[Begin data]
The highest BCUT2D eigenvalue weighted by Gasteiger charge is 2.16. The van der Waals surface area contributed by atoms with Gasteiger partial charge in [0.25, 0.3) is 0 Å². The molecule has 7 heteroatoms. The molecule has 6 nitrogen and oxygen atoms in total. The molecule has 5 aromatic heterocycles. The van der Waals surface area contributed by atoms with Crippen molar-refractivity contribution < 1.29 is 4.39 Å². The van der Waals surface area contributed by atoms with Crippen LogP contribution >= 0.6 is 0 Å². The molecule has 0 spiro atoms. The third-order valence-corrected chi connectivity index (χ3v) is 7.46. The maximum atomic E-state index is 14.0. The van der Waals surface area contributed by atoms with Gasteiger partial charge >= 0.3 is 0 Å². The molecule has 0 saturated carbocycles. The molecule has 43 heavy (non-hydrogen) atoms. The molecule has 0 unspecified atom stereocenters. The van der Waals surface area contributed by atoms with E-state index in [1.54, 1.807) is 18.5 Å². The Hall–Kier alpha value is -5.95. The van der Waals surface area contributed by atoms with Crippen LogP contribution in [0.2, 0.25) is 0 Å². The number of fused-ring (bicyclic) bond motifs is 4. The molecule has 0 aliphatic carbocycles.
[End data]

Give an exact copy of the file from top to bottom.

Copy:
The highest BCUT2D eigenvalue weighted by Gasteiger charge is 2.16. The van der Waals surface area contributed by atoms with Gasteiger partial charge in [0.25, 0.3) is 0 Å². The molecule has 7 heteroatoms. The molecule has 6 nitrogen and oxygen atoms in total. The molecule has 5 aromatic heterocycles. The van der Waals surface area contributed by atoms with Crippen molar-refractivity contribution < 1.29 is 4.39 Å². The van der Waals surface area contributed by atoms with Crippen LogP contribution >= 0.6 is 0 Å². The molecule has 0 spiro atoms. The third-order valence-corrected chi connectivity index (χ3v) is 7.46. The maximum atomic E-state index is 14.0. The van der Waals surface area contributed by atoms with Gasteiger partial charge >= 0.3 is 0 Å². The molecule has 0 saturated carbocycles. The molecule has 43 heavy (non-hydrogen) atoms. The molecule has 0 unspecified atom stereocenters. The van der Waals surface area contributed by atoms with E-state index in [1.54, 1.807) is 18.5 Å². The Hall–Kier alpha value is -5.95. The van der Waals surface area contributed by atoms with Crippen LogP contribution in [0.2, 0.25) is 0 Å². The number of fused-ring (bicyclic) bond motifs is 4. The molecule has 0 aliphatic carbocycles.